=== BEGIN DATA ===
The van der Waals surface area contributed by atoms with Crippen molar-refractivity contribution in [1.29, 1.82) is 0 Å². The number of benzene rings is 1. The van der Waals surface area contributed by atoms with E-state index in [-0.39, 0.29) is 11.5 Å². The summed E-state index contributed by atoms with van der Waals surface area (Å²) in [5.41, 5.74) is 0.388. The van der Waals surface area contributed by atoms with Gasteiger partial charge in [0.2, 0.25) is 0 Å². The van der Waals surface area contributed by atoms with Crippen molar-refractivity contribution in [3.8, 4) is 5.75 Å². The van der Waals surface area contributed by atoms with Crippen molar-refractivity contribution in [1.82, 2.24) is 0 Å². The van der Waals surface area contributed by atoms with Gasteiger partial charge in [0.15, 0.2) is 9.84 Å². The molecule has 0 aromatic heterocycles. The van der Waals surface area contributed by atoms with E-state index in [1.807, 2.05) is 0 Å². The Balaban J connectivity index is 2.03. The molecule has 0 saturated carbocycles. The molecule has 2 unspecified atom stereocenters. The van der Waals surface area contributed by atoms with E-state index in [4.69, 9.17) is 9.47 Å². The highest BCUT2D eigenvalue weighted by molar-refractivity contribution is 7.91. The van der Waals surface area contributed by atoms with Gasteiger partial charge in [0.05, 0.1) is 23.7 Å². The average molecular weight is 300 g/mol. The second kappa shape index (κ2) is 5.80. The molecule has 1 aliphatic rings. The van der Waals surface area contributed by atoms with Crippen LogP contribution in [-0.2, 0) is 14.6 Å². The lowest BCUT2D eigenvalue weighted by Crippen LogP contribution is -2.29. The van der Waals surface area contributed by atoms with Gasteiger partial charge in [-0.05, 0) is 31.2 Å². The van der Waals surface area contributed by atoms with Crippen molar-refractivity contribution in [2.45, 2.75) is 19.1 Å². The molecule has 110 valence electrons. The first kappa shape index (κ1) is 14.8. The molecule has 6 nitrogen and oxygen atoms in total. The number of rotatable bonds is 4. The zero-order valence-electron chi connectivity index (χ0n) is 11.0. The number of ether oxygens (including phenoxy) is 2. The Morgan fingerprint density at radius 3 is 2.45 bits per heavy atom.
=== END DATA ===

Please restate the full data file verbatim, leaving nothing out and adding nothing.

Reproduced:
The van der Waals surface area contributed by atoms with Crippen molar-refractivity contribution in [1.29, 1.82) is 0 Å². The number of benzene rings is 1. The van der Waals surface area contributed by atoms with E-state index in [-0.39, 0.29) is 11.5 Å². The summed E-state index contributed by atoms with van der Waals surface area (Å²) in [5.41, 5.74) is 0.388. The van der Waals surface area contributed by atoms with Gasteiger partial charge in [0.2, 0.25) is 0 Å². The van der Waals surface area contributed by atoms with Crippen molar-refractivity contribution in [3.8, 4) is 5.75 Å². The van der Waals surface area contributed by atoms with Crippen molar-refractivity contribution in [1.82, 2.24) is 0 Å². The van der Waals surface area contributed by atoms with Gasteiger partial charge in [0.15, 0.2) is 9.84 Å². The molecule has 0 aromatic heterocycles. The van der Waals surface area contributed by atoms with E-state index in [1.807, 2.05) is 0 Å². The Balaban J connectivity index is 2.03. The molecule has 0 saturated carbocycles. The molecule has 2 unspecified atom stereocenters. The van der Waals surface area contributed by atoms with E-state index in [4.69, 9.17) is 9.47 Å². The highest BCUT2D eigenvalue weighted by molar-refractivity contribution is 7.91. The van der Waals surface area contributed by atoms with Gasteiger partial charge in [0.05, 0.1) is 23.7 Å². The average molecular weight is 300 g/mol. The second kappa shape index (κ2) is 5.80. The molecule has 1 aliphatic rings. The van der Waals surface area contributed by atoms with Crippen LogP contribution in [-0.2, 0) is 14.6 Å². The lowest BCUT2D eigenvalue weighted by Crippen LogP contribution is -2.29. The van der Waals surface area contributed by atoms with Gasteiger partial charge in [-0.05, 0) is 31.2 Å². The van der Waals surface area contributed by atoms with Crippen molar-refractivity contribution in [2.45, 2.75) is 19.1 Å². The molecule has 110 valence electrons. The first kappa shape index (κ1) is 14.8. The molecule has 6 nitrogen and oxygen atoms in total. The number of rotatable bonds is 4. The zero-order valence-electron chi connectivity index (χ0n) is 11.0. The number of ether oxygens (including phenoxy) is 2. The Morgan fingerprint density at radius 3 is 2.45 bits per heavy atom.